What do a striped fish, a well-dressed woman, a tonsured monk, and an anatomically correct bull have in common? For at least a hundred years, women in Peru and Bolivia have carried all these shapes as fashionable little monederos (coin purses).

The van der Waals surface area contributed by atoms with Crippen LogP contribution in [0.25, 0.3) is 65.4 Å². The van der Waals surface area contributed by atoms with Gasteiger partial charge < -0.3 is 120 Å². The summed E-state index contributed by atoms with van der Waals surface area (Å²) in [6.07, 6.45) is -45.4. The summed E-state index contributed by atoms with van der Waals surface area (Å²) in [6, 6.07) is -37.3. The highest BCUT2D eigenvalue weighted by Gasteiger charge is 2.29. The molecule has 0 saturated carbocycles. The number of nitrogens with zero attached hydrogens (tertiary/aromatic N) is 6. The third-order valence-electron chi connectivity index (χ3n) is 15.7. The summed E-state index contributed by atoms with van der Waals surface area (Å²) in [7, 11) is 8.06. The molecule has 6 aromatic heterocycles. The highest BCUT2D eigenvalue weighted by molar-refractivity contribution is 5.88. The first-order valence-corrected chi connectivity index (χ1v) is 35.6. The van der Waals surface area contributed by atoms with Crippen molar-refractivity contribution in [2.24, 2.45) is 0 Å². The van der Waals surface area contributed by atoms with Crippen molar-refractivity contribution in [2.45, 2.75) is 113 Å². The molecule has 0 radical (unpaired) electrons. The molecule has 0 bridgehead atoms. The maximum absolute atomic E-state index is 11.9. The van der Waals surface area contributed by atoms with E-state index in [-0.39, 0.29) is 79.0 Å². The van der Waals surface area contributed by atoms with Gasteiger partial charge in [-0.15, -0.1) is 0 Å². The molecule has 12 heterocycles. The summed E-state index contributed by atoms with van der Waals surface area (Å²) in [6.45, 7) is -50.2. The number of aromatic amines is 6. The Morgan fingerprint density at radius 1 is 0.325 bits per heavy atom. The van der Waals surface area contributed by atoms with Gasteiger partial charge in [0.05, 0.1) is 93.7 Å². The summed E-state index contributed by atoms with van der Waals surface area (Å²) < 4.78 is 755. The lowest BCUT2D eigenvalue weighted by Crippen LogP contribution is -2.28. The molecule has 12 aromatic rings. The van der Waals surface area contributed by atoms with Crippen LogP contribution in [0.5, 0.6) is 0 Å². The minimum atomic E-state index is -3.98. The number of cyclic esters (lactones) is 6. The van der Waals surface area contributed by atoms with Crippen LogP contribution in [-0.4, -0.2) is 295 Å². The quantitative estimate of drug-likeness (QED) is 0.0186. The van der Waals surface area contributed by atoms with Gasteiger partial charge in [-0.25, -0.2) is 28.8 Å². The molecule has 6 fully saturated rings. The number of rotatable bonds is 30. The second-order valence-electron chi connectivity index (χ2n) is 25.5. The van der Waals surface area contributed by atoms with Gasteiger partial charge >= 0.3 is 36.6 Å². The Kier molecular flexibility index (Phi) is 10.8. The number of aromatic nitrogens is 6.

Whether intended as ritual funerary objects, garment embellishments, or utilitarian containers, three-dimensional figures have a long tradition in Andean textile history. Two thousand years ago, Paracas women of the south Pacific coast of Peru were making colorful little figures in the needlework technique called cross-looping, considered a precursor to knitting. A magnificent example of their work, the Paracas Textile, a mantle from Paracas, Peru, dated 300 B.C.–A.D. 100, in the collection of the Brooklyn Museum, is edged with a fringe of ninety detailed miniature people and animals (see “Historical Notes and Resources” below).